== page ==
So for the past couple of years, I’ve been quite miffed each time I tried to make lemon curd because inevitably, there would be an underlying tinge of egginess, which I convinced myself was a sign that something had gone horribly wrong. Bloggers galore warned about the perils of overcooking the mixture (or cooking it too quickly) and inadvertently scrambling the carefully whipped eggs in what should otherwise be smooth, creamy, lemony goodness, and so I figured that had to be the root of my crisis. So there I was, spending 40 minutes endlessly stirring yet another batch of oh-my-goodness-how-have-you-still-not-thickened lemon curd over the smallest amount of heat that my stove could possibly produce without shutting off altogether, and being foiled by residual egginess nevertheless.
At some point I finally caved and just bought a jar of the premade stuff from the grocery store.
And when I finally cracked it open and took a first taste, imagine my surprise when I noticed that it too had just a teensy, tiny bit of egginess to it too.
The moral of this story? Fruit curd is unavoidably slightly eggy. Egg-averse individuals beware.
(On the bright side, vegan options apparently exist, and despite their shorter shelf-life (thanks, clumpy cornstarch), they are 100% un-eggy and delicious nevertheless).
If such a travesty is a cross that you are willing to bear, then prepare yourself for this week’s delightfully bright lemon meringue verrine. Start with a layer of crunchy gingersnap crumbs, layer on lemon curd and fluffy little dollops of meringue, aggressively attack with a tiny torch (incidentally, I discovered that in a pinch, a candle lighter will do if Amazon Prime manages to fail you and not deliver your new kitchen torch before the last rays of the sun set), and end up with a relatively low effort to outcome ratio treat. If you go out and purchase premade gingersnaps and jarred lemon curd, the process whittles itself down to just crumbling cookies and whipping meringues. Easy peasy!
(As an aside, I’m never entirely sure what to call layered-things-in-a-cup. Parfaits? Trifles? Verrines? Something else entirely? The world may never know.)
So if you’re looking for some sunshine during these dreary April showers, whip up a glass or two of lemon meringue pie in perfectly spoonable form. Hope you enjoy!
Lemon Meringue Verrine
Lemon curd recipe adapted from FineCooking
Makes 2 very large verrines
2 cups flour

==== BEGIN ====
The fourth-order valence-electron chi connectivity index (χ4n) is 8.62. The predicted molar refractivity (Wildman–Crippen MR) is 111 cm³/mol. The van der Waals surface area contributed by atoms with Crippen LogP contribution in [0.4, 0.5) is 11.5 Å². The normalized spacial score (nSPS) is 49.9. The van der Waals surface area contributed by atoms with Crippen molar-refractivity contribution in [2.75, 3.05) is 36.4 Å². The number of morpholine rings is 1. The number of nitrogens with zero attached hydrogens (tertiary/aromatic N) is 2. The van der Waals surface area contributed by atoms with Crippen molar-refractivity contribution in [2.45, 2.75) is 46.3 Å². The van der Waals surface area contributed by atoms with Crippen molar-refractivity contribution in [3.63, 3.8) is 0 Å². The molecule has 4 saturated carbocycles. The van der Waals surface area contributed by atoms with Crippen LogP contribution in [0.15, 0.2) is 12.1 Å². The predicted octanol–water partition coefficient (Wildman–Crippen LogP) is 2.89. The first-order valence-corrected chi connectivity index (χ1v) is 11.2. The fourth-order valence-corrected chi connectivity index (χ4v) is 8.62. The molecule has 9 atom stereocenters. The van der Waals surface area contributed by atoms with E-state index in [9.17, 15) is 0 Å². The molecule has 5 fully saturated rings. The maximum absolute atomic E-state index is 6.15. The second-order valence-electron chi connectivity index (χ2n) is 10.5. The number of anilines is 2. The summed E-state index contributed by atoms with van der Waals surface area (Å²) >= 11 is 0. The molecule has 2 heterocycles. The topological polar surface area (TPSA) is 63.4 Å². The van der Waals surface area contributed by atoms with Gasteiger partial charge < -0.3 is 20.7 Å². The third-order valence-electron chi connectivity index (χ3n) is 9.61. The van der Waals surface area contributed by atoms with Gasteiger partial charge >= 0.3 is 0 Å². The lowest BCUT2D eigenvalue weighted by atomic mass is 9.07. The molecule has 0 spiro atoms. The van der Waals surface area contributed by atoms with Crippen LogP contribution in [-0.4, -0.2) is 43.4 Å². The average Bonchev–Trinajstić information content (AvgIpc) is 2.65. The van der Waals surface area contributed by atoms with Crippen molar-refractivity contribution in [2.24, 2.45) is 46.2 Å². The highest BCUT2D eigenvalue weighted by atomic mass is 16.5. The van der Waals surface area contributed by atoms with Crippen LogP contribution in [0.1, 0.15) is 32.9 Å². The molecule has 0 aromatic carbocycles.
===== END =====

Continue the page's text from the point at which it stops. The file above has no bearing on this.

1 1/2 tsp baking soda
1/2 tsp salt
2 tsp ground ginger
1 tsp ground cinnamon
1/2 tsp ground cloves
1/4 tsp ground nutmeg
3/4 cup (1 1/2 stick) butter, room temperature
1 cup dark brown sugar
1 large egg, room temperature
2 tsp vanilla extract
1/2 cup crystallized ginger pieces
Granulated sugar and ground ginger for rolling
1/2 cup unsalted butter, room temperature
3/4 cup granulated sugar
6 large egg yolks, room temperature
1/2 cup fresh lemon juice
3 tbs lightly packed finely grated lemon zest
1 pinch of salt
2 egg whites
120 g granulated sugar
- In a large bowl, whisk together the flour, baking soda, salt, ginger, cinnamon, cloves, and nutmeg.
- In a stand mixer or with an electric mixer, beat together the butter and brown sugar until the mixture is light and fluffy. Beat in the egg and vanilla extract until fully incorporated.
- Mix in the flour mixture into the liquid ingredients until fully incorporated, then fold in the crystallized ginger.
- Wrap the dough in saran wrap and chill for 30 minutes in the refrigerator. Preheat the oven to 375 F and line a baking sheet with parchment paper.
- After chilling, form the dough into small balls about 1.5″ in diameter. Mix about 1/4 cup sugar and 1 tbs ground ginger in a shallow plate, and roll each of the dough balls to cover with the ginger sugar.
- Space out the cookie dough balls about 2″ apart from one another on the lined baking sheet and bake for 8-10 minutes until the edges are firm but the center is still slightly soft. Set aside to cool, then crumble about 6 of the cookies and set aside for assembly!
Tip: This recipe makes about 36 cookies, which is way more than you need for the trifles. Fortunately, the cookie dough freezes really well, so feel free to bake up just 6 for the trifles (or more for a little snack) and freeze the pre-chilled cookie dough balls before rolling in the ginger sugar in a quart size freezer bag for a rainy day.
- In a stand mixer or with an electric mixer, cream together the butter and half of the sugar until light and fluffy. Beat in the eggs until fully incorporated and emulsified into a smooth mixture.
- In a small pot, heat the lemon juice until small bubbles begin to form at the bottom of the pot. Remove from heat, then add to the egg mixture a little at a time while whisking vigorously.
- Transfer the mixture back into the pot and stir over low heat until the mixture thickens to the consistency of pudding. Remove from heat immediately and immediately strain with a sieve into a heat-proof container.
Tip: DO NOT let the lemon curd boil. It will almost certainly scald the eggs and ruin the texture and taste of your lemon curd.
- Stir in the lemon zest and salt, cover with a layer of saran wrap that touches the top surface of the curd, and set aside to cool completely!
- Beat together the sugar and egg whites to firm peaks. At this point, when you lift out the beaters, you should see peaks that gently curl over at the tip. Immediately begin assembly.
- Spoon a layer of gingersnap crumbs into the bottom of the serving glass. Top with a layer of lemon curd.
- Load the meringue into a piping bag with a round tip (I used the Wilton #1A!). Pipe small dollops of meringue over the layer of lemon curd.
- Repeat to add another layer of gingersnap crumbs, lemon curd, and meringue. Gently toast the top layer of meringue with the torch and top with lemon zest. Serve immediately. Enjoy!